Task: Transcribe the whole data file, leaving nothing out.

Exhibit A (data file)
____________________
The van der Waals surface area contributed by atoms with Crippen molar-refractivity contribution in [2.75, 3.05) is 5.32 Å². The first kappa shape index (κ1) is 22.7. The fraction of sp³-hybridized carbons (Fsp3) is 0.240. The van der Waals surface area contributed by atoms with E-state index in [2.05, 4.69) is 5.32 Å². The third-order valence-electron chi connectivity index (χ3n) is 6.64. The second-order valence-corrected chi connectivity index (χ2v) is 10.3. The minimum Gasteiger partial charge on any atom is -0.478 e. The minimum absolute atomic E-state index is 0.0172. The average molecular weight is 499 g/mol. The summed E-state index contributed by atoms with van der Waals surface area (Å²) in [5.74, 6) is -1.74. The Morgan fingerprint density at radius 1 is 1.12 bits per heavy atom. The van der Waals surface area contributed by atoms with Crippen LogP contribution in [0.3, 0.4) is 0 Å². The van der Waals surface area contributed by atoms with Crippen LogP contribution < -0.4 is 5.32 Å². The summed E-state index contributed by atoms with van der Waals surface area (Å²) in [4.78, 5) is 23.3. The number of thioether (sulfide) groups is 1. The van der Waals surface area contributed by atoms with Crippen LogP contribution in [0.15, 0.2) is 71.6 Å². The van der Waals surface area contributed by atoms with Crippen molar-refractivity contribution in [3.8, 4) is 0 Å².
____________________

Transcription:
The van der Waals surface area contributed by atoms with Crippen molar-refractivity contribution in [2.75, 3.05) is 5.32 Å². The first kappa shape index (κ1) is 22.7. The fraction of sp³-hybridized carbons (Fsp3) is 0.240. The van der Waals surface area contributed by atoms with E-state index in [2.05, 4.69) is 5.32 Å². The third-order valence-electron chi connectivity index (χ3n) is 6.64. The second-order valence-corrected chi connectivity index (χ2v) is 10.3. The minimum Gasteiger partial charge on any atom is -0.478 e. The minimum absolute atomic E-state index is 0.0172. The average molecular weight is 499 g/mol. The summed E-state index contributed by atoms with van der Waals surface area (Å²) in [5.74, 6) is -1.74. The Morgan fingerprint density at radius 1 is 1.12 bits per heavy atom. The van der Waals surface area contributed by atoms with Crippen LogP contribution in [0.3, 0.4) is 0 Å². The van der Waals surface area contributed by atoms with Crippen LogP contribution < -0.4 is 5.32 Å². The summed E-state index contributed by atoms with van der Waals surface area (Å²) in [4.78, 5) is 23.3. The number of thioether (sulfide) groups is 1. The van der Waals surface area contributed by atoms with Crippen LogP contribution in [0.15, 0.2) is 71.6 Å². The van der Waals surface area contributed by atoms with Crippen molar-refractivity contribution in [3.8, 4) is 0 Å².